Each pendant has a separate channel for the XML. They provide my main lighting. The RB are on 2 strings so two pendants will dim together. Ditto for the NW. I used the RB and NW mainly to add blue and yellow to the spectrum and hopefully I can utilize the RB for moonlights. By adjusting the current, I can go from rather yellow to a nice reef blue hue. They are pretty spaced out so we'll find out if I have banding issues.


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Old 10/06/2011, 08:41 PM   #3
miguelp19
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nice!!! im planning a 6' tank build and i would definitely like to have LEDs as my lighting. with the cost of LEDs, DIY is my only option lol so i will definitely follow this build thread and probably go through the main one that you posted! picture heavy threads are awesome! Anxiously waiting for pics! Subscribed!!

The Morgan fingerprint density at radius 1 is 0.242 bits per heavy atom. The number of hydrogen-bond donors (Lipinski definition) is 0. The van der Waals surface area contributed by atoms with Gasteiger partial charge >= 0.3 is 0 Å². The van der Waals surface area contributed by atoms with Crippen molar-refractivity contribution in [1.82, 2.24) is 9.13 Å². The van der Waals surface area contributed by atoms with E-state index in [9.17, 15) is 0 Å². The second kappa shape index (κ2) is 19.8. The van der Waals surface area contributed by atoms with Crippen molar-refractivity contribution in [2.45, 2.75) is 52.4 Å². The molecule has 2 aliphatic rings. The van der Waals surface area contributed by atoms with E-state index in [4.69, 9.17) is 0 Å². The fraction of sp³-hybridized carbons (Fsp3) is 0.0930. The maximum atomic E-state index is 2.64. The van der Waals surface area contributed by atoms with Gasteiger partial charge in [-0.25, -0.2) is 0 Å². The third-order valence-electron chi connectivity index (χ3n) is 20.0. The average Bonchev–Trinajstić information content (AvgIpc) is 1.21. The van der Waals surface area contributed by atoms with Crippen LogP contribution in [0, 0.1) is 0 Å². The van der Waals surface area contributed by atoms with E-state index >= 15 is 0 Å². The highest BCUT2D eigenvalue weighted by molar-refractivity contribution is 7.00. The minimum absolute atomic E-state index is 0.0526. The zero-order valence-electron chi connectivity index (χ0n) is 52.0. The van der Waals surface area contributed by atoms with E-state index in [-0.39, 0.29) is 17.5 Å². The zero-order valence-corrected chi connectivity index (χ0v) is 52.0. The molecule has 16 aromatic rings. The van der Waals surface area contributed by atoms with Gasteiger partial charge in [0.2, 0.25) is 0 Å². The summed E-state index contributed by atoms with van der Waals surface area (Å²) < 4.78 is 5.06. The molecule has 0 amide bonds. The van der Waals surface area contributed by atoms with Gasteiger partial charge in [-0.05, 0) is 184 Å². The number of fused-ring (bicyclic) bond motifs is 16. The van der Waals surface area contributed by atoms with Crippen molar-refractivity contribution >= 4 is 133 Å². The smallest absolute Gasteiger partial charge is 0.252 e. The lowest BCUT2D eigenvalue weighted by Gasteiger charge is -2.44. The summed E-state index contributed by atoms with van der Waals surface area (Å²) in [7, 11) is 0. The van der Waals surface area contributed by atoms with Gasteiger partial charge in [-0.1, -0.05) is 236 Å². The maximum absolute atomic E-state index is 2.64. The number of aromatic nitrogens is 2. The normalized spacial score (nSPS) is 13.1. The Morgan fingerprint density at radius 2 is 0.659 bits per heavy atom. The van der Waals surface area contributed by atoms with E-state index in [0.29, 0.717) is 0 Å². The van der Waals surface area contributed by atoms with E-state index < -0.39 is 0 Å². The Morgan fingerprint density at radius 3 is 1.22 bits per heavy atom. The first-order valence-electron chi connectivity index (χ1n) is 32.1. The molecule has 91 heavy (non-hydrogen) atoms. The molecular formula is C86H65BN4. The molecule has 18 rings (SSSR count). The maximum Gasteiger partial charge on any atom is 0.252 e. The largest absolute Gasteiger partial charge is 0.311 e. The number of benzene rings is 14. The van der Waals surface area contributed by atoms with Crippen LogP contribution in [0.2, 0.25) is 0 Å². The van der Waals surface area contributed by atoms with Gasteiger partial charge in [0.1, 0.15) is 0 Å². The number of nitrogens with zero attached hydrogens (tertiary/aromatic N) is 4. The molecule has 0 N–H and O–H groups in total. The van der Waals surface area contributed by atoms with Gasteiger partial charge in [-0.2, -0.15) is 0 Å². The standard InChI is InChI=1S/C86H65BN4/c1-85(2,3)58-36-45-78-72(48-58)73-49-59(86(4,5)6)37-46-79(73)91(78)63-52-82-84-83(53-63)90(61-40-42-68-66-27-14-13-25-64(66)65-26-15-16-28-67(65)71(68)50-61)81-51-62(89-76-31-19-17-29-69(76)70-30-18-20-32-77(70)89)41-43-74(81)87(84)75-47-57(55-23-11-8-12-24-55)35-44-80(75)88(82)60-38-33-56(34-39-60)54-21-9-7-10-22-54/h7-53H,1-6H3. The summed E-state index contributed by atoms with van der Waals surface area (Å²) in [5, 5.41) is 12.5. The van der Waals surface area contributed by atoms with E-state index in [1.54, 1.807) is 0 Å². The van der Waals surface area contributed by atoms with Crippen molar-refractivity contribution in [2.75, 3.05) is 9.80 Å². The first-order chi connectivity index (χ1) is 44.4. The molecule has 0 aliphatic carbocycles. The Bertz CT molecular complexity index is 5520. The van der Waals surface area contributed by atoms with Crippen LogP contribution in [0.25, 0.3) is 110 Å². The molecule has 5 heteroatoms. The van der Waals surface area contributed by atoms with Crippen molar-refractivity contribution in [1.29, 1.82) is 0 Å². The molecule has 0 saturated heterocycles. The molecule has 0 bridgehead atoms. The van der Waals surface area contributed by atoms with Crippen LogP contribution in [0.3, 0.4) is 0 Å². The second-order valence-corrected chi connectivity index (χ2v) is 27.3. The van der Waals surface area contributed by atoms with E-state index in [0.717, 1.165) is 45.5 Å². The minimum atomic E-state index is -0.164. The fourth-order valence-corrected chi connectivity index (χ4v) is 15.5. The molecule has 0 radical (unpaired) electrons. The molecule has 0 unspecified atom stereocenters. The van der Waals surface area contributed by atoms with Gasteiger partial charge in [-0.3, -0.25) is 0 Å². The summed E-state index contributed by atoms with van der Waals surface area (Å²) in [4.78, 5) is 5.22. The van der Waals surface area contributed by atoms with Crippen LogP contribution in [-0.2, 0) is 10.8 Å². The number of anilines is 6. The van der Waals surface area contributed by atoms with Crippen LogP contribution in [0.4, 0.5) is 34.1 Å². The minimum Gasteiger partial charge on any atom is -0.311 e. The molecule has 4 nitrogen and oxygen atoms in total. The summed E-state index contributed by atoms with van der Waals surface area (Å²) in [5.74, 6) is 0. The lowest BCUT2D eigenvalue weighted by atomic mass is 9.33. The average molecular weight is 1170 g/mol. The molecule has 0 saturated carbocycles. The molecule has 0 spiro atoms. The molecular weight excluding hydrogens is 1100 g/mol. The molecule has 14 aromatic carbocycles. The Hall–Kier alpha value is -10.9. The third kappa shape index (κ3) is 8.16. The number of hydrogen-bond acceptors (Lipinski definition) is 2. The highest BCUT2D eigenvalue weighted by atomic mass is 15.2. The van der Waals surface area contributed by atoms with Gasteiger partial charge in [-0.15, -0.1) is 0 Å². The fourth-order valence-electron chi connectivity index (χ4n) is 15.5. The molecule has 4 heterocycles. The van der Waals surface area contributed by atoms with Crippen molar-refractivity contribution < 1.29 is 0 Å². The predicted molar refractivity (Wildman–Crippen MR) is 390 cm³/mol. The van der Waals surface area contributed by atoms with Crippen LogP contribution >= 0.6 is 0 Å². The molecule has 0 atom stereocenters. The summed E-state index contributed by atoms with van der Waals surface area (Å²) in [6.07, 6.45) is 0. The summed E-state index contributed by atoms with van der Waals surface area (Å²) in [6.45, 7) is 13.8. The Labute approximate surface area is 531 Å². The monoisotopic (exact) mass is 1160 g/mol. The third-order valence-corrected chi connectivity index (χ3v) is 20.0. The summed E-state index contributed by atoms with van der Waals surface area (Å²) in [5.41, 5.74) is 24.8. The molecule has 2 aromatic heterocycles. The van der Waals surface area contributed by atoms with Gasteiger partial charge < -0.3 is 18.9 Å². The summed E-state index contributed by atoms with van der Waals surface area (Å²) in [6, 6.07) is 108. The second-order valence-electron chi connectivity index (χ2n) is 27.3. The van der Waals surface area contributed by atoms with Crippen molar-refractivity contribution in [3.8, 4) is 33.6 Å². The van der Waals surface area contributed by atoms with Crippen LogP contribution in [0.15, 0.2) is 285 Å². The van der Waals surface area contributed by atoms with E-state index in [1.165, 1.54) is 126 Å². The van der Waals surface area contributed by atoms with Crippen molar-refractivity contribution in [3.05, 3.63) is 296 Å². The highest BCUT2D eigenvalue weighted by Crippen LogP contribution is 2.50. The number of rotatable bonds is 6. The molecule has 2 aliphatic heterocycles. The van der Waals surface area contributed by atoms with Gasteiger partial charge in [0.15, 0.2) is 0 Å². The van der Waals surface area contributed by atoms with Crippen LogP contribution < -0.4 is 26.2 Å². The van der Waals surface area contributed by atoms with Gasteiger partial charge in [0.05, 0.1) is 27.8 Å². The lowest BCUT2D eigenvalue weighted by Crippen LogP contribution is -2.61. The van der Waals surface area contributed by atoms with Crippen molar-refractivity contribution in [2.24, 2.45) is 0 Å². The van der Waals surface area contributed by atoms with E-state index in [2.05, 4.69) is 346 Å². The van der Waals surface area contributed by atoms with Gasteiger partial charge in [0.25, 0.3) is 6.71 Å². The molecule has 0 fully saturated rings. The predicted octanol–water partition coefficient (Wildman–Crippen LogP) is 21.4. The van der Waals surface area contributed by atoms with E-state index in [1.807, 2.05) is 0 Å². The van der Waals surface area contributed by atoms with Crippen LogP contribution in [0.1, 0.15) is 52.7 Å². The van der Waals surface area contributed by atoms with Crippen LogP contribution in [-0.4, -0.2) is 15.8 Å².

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Old 10/06/2011, 08:42 PM   #4
jcgd
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Heatsink marked out for tapping. I also did a diode check on all the LEDs. All the XPGs lit up and most of the XML did as well except for a few. Turns out the +/- on a few of them is printed backwards. I'll have to keep that in mind for when I mount and wire them so I don't fry those LEDs. I have to say I'm a bit disappointed by that. At $7 a LED there shouldn't be problems like that, but I'll make due.

All my LEDs laid out. 24 XPG and 28 XML.


Thermal paste (they sent me 3 extra I think) and lenses. 60 degree for the XPG and 40 degree for the XML.


Here is my arduino with the LED screen on the left. I don't think I'll use the screen but I have it anyway. There is also the real time clock so I can set and have the arduino run properly.


These two photos are my Meanwell power supplies. Each can supply up to 13 amps, 24vdc. I will probably only need one for my build.